The European electricity transition, a dead end?

by Jean-Pierre Schaeken Willemaers
Institute Thomas More, President, Energy Pole, Climate, Environnement

French version

The energy transition is widely covered in the media, often unambiguously (what some call the confiscated debate) ignoring the socio-economic consequences. In this paper, we will limit ourselves to its electrical component. First of all, let us remember that the primary purpose of an electrical system is to ensure the adequacy between electricity production and consumption.

It goes without saying, although it is not obvious to everyone, that we must anticipate the necessary adaptations of the system before proceeding with the implementation of the change. In this process, the analysis of the impact on the transmission and distribution of electricity and on the continuity of the services as well as the realization of the corresponding works required, have priority. However, none of the countries that decided to drastically reduce greenhouse gas (GHG) emissions have been concerned about the consequences of their decisions. This explains the problems of countries that have rushed into a strategy of accelerated penetration of intermittent renewable electricity generation.

 1 / The case of Germany is exemplary in this respect. The problem is not that it has become involved in wind and photovoltaic production (although the environmental impact of the materials needed for their production should be better taken into account), but that it has done so in the haste without having prepared this change of electric mix, and without taking into account the socio-economic impacts. Moreover, Germany simultaneously decided to leave the nuclear generation with an immediate effect for 50% of its capacity, the latter 50% must be turned down in 2022. This last decision is particularly incoherent because nuclear generation emits no more GHGs than the intermittent renewable energy sector, is cheap (because it is amortized) and, in order to meet electricity consumption needs, Germany had to resort to coal plants (particularly polluting) and even to build new ones. As a result, instead of decreasing, GHG emissions have increased!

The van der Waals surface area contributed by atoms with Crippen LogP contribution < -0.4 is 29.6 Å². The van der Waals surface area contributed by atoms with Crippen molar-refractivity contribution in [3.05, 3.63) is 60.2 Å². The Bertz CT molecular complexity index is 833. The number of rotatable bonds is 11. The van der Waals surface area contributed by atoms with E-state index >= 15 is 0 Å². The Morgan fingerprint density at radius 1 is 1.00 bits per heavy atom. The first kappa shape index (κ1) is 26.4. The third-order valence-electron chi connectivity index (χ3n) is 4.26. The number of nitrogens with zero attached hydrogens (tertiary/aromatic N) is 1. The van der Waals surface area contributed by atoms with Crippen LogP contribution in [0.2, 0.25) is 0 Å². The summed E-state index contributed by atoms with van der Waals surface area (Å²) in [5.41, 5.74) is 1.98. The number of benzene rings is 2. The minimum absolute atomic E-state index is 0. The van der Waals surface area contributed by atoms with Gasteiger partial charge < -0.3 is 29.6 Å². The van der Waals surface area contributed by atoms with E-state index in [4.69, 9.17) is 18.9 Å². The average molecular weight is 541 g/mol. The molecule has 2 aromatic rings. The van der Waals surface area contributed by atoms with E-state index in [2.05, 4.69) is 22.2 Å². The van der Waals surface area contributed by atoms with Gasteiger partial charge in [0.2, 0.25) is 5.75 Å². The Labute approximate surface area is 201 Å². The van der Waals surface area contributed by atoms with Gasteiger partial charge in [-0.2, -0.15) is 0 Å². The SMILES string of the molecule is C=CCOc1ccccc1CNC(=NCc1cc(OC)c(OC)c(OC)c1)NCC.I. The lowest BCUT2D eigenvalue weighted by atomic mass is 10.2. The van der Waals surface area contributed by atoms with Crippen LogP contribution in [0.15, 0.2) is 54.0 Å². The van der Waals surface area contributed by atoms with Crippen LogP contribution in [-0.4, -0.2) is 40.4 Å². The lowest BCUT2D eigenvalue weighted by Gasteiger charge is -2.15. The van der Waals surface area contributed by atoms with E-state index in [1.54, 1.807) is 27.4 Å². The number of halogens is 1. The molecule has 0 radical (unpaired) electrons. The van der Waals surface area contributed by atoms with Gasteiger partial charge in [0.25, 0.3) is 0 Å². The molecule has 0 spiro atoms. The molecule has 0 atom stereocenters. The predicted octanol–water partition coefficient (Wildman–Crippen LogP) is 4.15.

Berlin now expects a 32% reduction in its GHG emissions in 2020 compared to 1990, against 40% previously and therefore will not achieve its objectives. “The effect of the measures taken so far has been overestimated,” as acknowledged by the Environment Minister Svenja Schulze in June 2018, while Peter Altmeier called for “not going headlong into the energy transition.”

In addition, on 25 January 2019, the members of the Coal Commission agreed to phase out coal plants only between 2022 and 2038 (not before 2045 for RWE). The reconversion of the mining regions will cost 40 billion euros while 2 billion euros will be spent to offset the rise in electricity prices for the consumer in addition to the compensation of the operators that will cost billions of euros.

2 / Another case study is Australia, a country heavily involved in wind energy.